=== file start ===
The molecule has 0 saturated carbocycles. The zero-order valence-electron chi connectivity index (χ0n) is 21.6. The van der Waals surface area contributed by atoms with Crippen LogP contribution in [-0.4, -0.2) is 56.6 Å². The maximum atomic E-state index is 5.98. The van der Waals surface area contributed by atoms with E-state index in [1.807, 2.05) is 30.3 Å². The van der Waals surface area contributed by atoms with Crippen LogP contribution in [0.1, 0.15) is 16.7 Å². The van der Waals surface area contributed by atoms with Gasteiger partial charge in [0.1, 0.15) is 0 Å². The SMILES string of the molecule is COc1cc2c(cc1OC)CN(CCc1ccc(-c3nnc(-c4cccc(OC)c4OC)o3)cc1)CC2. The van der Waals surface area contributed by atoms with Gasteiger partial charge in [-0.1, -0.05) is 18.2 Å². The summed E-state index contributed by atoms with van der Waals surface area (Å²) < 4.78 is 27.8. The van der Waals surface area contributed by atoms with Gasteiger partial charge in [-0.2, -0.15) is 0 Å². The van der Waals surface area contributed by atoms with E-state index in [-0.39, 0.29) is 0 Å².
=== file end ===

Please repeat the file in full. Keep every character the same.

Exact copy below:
The molecule has 0 saturated carbocycles. The zero-order valence-electron chi connectivity index (χ0n) is 21.6. The van der Waals surface area contributed by atoms with Crippen LogP contribution in [-0.4, -0.2) is 56.6 Å². The maximum atomic E-state index is 5.98. The van der Waals surface area contributed by atoms with E-state index in [1.807, 2.05) is 30.3 Å². The van der Waals surface area contributed by atoms with Crippen LogP contribution in [0.1, 0.15) is 16.7 Å². The van der Waals surface area contributed by atoms with Gasteiger partial charge in [0.1, 0.15) is 0 Å². The SMILES string of the molecule is COc1cc2c(cc1OC)CN(CCc1ccc(-c3nnc(-c4cccc(OC)c4OC)o3)cc1)CC2. The van der Waals surface area contributed by atoms with Gasteiger partial charge in [-0.1, -0.05) is 18.2 Å². The summed E-state index contributed by atoms with van der Waals surface area (Å²) < 4.78 is 27.8. The van der Waals surface area contributed by atoms with Gasteiger partial charge in [-0.2, -0.15) is 0 Å². The van der Waals surface area contributed by atoms with E-state index in [-0.39, 0.29) is 0 Å².